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Start using web services in Exchange

Exchange Server 2013

Find information to help you get started with EWS and other web services in Exchange.

Last modified: June 19, 2014

Applies to: Exchange Online | Exchange Server 2013 | Office 365

In this article
Build your knowledge
Create your first application
Get code samples
Ask questions and solve problems
Additional resources

The web services in Exchange provide access to mailbox data stored in Exchange Online, Exchange Online as part of Office 365, and on-premises versions of Exchange starting with Exchange Server 2007, and enable you to create custom applications that you can use to manage that information according to the requirements of your organization. While the range of EWS and web service applications that you can create is practically infinite, certain fundamental concepts apply for any type of application. This section provides information about the fundamental concepts you need to be familiar with in order to start using EWS and other web services in Exchange.

Whether you use the .NET Framework or another platform to develop your web service application, you will want to understand some important concepts before you begin your development project.

Table 1. Web services concepts

Concept

Summary

Architecture

Learn about how EWS works within the Exchange architecture and the protocols it uses.

EWS application types

Find out about the most common types of applications that you can create by using EWS in Exchange.

EWS access

Exchange administrators can limit access to EWS globally for the entire organization, for individual users, and to individual applications. Find out which access level is right for you.

Setup

Find information about the tasks you need to complete in order to create applications that use the EWS Managed API or EWS to communicate with Exchange.

Authentication

Learn about the authentication options for connecting to Exchange Online and Exchange on-premises.

Autodiscover

Learn about the set of services that you can use to discover the URL endpoint where a user’s account can access information via EWS.

Mailbox server

Find out about the primary repository of information made available to an EWS client. EWS has access to a limited set of information stored in Active Directory Domain Services (AD DS).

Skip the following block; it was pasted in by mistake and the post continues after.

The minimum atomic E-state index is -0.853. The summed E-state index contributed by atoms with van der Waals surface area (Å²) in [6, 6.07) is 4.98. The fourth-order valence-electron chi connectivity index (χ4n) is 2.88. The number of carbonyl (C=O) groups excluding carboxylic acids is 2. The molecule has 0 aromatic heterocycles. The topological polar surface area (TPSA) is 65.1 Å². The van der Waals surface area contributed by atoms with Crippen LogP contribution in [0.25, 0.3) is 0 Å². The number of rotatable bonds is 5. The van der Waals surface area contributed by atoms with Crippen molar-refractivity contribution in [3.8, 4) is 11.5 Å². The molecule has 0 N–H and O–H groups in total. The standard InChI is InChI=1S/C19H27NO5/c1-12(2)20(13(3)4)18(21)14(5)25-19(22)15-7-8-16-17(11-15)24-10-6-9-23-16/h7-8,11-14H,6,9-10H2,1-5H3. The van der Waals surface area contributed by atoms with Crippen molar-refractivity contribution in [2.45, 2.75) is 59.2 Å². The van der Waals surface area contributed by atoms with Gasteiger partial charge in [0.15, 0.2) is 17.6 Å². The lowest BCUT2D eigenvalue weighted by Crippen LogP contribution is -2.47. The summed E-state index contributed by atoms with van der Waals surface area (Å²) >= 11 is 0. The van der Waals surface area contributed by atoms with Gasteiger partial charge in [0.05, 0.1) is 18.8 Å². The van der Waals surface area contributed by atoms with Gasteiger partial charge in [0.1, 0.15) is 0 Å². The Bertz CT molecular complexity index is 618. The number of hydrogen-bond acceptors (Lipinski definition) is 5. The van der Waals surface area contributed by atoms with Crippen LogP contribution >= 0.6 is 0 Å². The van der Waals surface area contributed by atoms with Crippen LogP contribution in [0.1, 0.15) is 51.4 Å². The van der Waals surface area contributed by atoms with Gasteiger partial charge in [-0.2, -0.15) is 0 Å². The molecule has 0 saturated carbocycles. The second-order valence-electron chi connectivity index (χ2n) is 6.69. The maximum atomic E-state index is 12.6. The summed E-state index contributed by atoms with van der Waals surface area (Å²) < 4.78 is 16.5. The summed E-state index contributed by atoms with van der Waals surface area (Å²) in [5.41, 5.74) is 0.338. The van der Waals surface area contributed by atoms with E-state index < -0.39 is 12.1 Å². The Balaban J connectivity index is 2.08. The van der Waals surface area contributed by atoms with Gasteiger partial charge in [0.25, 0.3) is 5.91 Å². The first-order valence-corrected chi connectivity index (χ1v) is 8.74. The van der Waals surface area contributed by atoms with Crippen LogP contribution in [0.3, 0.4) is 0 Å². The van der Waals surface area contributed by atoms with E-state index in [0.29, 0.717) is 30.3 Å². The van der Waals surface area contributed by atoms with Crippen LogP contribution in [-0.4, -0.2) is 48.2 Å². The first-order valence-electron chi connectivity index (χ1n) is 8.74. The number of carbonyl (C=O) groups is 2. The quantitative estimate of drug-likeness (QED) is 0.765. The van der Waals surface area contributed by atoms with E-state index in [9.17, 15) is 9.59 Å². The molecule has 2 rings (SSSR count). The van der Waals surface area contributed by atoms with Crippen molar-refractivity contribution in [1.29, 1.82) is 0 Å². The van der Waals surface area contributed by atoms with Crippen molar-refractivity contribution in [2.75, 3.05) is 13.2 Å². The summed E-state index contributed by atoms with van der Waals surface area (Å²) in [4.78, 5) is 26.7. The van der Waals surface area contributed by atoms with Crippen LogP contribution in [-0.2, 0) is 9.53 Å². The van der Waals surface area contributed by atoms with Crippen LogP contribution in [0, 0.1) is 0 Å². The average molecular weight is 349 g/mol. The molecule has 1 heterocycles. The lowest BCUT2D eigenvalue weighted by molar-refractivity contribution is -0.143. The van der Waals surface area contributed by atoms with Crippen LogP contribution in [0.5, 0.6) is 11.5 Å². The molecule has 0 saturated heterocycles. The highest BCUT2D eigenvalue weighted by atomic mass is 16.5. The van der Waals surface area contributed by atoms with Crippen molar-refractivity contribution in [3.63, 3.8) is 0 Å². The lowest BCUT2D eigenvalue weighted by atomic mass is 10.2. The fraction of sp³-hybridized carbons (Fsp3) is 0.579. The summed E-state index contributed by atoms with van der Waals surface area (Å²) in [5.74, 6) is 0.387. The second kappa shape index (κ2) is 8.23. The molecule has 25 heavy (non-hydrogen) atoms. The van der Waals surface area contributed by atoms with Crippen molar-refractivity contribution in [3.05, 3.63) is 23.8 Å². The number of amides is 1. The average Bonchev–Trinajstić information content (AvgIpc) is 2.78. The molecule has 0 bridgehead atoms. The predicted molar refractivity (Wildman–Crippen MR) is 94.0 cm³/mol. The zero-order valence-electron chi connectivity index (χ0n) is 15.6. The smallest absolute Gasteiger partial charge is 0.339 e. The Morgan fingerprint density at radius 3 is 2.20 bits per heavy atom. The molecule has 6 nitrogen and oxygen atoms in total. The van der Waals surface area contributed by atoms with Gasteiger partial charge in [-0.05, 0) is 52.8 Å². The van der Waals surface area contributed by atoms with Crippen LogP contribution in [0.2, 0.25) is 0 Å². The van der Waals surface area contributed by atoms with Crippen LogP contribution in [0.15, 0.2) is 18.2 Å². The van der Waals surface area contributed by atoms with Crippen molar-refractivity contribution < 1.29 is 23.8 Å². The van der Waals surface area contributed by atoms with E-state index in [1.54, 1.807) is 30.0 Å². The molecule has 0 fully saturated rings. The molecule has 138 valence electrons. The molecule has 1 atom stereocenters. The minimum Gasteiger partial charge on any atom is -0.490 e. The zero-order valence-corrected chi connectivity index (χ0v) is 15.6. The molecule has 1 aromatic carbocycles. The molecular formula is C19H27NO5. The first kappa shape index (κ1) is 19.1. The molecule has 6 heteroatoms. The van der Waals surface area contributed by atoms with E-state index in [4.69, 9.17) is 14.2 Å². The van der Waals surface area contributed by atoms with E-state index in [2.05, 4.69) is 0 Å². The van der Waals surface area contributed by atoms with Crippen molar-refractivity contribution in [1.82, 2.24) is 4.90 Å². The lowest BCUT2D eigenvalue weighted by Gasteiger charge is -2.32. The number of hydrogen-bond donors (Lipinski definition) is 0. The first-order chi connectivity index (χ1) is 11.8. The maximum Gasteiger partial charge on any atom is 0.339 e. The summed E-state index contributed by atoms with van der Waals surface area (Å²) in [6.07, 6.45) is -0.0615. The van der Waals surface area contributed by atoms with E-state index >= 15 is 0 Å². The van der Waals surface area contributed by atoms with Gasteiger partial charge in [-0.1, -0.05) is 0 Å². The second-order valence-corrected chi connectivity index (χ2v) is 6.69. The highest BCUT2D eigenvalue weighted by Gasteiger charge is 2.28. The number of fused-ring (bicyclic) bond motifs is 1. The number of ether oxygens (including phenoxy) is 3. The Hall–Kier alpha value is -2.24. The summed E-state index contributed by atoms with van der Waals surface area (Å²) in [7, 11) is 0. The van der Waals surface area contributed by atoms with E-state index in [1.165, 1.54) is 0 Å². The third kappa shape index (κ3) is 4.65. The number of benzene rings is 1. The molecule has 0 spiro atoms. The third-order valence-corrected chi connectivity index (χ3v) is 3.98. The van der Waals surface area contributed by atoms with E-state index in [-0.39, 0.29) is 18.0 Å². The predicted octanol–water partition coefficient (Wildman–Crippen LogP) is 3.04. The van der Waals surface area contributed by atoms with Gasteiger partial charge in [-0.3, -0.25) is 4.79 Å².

Mail apps for Outlook and EWS

Find information about mail apps for Outlook and how they work with EWS in Exchange.

The EWS Managed API

Find information about the preferred client API for .NET Framework developers.

EWS

Find information about creating your first application by using EWS XML requests and responses.

Trace and troubleshoot

Find out how to trace EWS requests and responses in order to troubleshoot errors in your EWS Managed API application.

If you’re ready to get to the business of writing your first .NET Framework or EWS client application, see Get started with EWS Managed API client applications or Get started with EWS client applications.

To find code samples and examples that show you how to work with EWS and other web services in Exchange, see the following resources:

Many other samples are available in blogs, code demonstration sites, and forums. We also recommend that you download the EWSEditor. This project implements most of the EWS functionality; you can find examples of all the core EWS functionality here.

If you’re not a .NET Framework developer, you can find many client libraries out there for EWS development that use Java, Python, PHP, and other languages.

Need help getting things done and you’re not finding your answer on MSDN? You can search the Exchange Development forum to find out whether someone else has encountered and resolved the same issue. A community of contributors have answered hundreds of questions about Exchange development. You can also find third-party sites, forums, and blogs that cover Exchange development and might have the solution you’re looking for.

Contact Microsoft support if you need additional assistance. The Exchange Developer support team is staffed with seasoned professionals who can help answer your questions about Exchange development.

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